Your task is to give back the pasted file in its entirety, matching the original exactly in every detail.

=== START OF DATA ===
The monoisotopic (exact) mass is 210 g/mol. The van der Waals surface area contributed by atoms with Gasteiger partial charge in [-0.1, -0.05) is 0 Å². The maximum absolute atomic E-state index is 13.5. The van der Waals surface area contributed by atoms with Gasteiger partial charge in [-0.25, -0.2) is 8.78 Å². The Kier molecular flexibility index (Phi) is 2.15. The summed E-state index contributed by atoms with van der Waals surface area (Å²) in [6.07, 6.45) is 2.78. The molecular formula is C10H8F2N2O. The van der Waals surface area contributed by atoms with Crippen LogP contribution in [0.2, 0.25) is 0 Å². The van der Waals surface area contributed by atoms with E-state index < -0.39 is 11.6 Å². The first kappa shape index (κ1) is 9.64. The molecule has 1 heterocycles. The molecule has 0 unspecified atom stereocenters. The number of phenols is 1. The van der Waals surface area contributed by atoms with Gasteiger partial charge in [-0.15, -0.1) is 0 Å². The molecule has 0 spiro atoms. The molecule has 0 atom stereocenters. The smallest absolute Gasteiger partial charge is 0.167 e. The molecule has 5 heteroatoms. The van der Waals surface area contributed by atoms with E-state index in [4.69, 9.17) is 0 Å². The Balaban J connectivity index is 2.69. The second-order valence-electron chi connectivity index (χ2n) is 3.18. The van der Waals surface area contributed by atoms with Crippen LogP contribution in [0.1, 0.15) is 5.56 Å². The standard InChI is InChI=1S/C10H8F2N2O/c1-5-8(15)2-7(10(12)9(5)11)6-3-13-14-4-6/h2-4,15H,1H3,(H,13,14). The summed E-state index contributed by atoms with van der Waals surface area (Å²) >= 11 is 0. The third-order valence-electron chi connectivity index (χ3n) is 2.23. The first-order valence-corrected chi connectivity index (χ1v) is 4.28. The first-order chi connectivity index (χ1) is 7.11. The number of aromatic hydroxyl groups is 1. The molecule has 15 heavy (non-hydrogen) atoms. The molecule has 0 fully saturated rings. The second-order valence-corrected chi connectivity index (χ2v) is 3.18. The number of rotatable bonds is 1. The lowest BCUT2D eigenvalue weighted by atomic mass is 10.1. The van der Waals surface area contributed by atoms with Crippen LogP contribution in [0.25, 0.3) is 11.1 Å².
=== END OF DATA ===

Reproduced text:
The monoisotopic (exact) mass is 210 g/mol. The van der Waals surface area contributed by atoms with Gasteiger partial charge in [-0.1, -0.05) is 0 Å². The maximum absolute atomic E-state index is 13.5. The van der Waals surface area contributed by atoms with Gasteiger partial charge in [-0.25, -0.2) is 8.78 Å². The Kier molecular flexibility index (Phi) is 2.15. The summed E-state index contributed by atoms with van der Waals surface area (Å²) in [6.07, 6.45) is 2.78. The molecular formula is C10H8F2N2O. The van der Waals surface area contributed by atoms with Crippen LogP contribution in [0.2, 0.25) is 0 Å². The van der Waals surface area contributed by atoms with E-state index < -0.39 is 11.6 Å². The first kappa shape index (κ1) is 9.64. The molecule has 1 heterocycles. The molecule has 0 unspecified atom stereocenters. The number of phenols is 1. The van der Waals surface area contributed by atoms with Gasteiger partial charge in [-0.15, -0.1) is 0 Å². The molecule has 0 spiro atoms. The molecule has 0 atom stereocenters. The smallest absolute Gasteiger partial charge is 0.167 e. The molecule has 5 heteroatoms. The van der Waals surface area contributed by atoms with E-state index in [4.69, 9.17) is 0 Å². The Balaban J connectivity index is 2.69. The second-order valence-electron chi connectivity index (χ2n) is 3.18. The van der Waals surface area contributed by atoms with Crippen LogP contribution in [0.1, 0.15) is 5.56 Å². The standard InChI is InChI=1S/C10H8F2N2O/c1-5-8(15)2-7(10(12)9(5)11)6-3-13-14-4-6/h2-4,15H,1H3,(H,13,14). The summed E-state index contributed by atoms with van der Waals surface area (Å²) >= 11 is 0. The third-order valence-electron chi connectivity index (χ3n) is 2.23. The first-order valence-corrected chi connectivity index (χ1v) is 4.28. The first-order chi connectivity index (χ1) is 7.11. The number of aromatic hydroxyl groups is 1. The molecule has 15 heavy (non-hydrogen) atoms. The molecule has 0 fully saturated rings. The second-order valence-corrected chi connectivity index (χ2v) is 3.18. The number of rotatable bonds is 1. The lowest BCUT2D eigenvalue weighted by atomic mass is 10.1. The van der Waals surface area contributed by atoms with Crippen LogP contribution in [0.25, 0.3) is 11.1 Å².